His commercials present his products in a favorable light while pointing out, and sometimes creating, flaws in Windows, all to create and drive the impression that quality with Apple products is better. Even when he knew, as is highlighted in the book Inside Steve's Brain, the products clearly weren't when he took over Apple, he focused like a laser on controlling the perception of the offerings and making sure people saw them as high quality.
This was because he knows that people can be manipulated to increase their perception of a product's quality and that this belief can be enhanced by assuring a strong service experience, which in turn drives customer loyalty.
Apple has rules on product reviews that are more tightly controlled than any other vendor I cover, and they will work aggressively to ensure that those that speak positively about the company exceed the voice and reach of those that do not. Apple is unique in that they work more on the perception of high quality while focusing intensely on assuring that people discount negative experiences and thus create high NPS scores. (NPS stands for Net Promoter Score, and many firms have switched to this from just measuring quality because it is a better measure of what is important, loyalty.)
EMC is not the marketing company, Apple is, and they are more reliant on metrics that measure quality and loyalty as a result. But where Apple focuses heavily on creating the impression of quality and gets to loyalty that way, EMC, partially because the storage industry has quality requirements higher than almost any other, puts a lot of effort into actually assuring against breakage and then goes beyond that.
Like Apple, EMC knows that quality is subjective and that relationship is important. But because they are more of an enterprise relationship company than a marketing company, they approach the problem differently. Rather than focusing on advertising and product presentation, they focus on assuring relationships, increasing the ease of doing business, and putting resources generally on issues that customer surveys indicate are damaging loyalty. They thus ensure against the risk of competitive displacement.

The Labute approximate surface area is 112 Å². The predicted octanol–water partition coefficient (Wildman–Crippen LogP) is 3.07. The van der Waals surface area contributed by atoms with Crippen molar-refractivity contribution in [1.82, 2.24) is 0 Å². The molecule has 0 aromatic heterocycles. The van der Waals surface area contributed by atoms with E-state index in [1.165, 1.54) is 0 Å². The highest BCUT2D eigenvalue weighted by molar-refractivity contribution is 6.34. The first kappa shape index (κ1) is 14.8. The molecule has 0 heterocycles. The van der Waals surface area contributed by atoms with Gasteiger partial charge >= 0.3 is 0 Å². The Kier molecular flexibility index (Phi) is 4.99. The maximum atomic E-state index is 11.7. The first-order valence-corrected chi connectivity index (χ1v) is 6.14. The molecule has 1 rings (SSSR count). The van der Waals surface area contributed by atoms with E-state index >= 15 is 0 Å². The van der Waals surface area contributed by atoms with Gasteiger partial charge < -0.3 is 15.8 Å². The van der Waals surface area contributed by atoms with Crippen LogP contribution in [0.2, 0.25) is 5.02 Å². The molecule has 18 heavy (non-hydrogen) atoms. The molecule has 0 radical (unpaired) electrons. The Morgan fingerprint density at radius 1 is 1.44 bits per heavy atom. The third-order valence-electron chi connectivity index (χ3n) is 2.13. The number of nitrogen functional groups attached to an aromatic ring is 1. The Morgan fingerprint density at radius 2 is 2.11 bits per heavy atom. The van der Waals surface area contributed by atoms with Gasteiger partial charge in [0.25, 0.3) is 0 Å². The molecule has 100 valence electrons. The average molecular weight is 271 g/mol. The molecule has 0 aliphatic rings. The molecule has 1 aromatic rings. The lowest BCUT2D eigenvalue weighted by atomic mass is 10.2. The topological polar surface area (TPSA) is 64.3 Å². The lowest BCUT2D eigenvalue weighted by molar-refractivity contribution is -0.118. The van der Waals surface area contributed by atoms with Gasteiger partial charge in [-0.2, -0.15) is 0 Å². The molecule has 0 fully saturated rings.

And like Apple, EMC realizes that any company can have a bad product or a bad employee, but if the customer is loyal, that customer will realize the value of the relationship is greater than any one experience and will believe the company, in this case EMC, will make it right. This difference goes to the core difference between the companies' customer bases. Apple's approach can scale to large numbers of people but would be less successful with professional buyers, while EMC's works better between their smaller base of large companies and professional buyers.
Both Apple and EMC exemplify ways to ensure customer loyalty, and they showcase the benefits of being able to ensure this loyalty in terms of low customer churn, increasing customer acquisition, and often better margins.
The one bad practice is tying the process too closely to one individual, in this case Steve Jobs, who may now be irreplaceable and yet have to be replaced. Ensuring an excellent process like these will survive any one person should be part of any plan. Other than that, both firms should be emulated. And for those still focusing just on customer quality surveys, you should seriously think of switching to NPS and making sure the customers you have now are still with you this time next year. Those that don't may not be around either.
Rob Enderle is President and Principal Analyst of the Enderle Group, an emerging technology advisory firm.
This article first appeared on Datamation.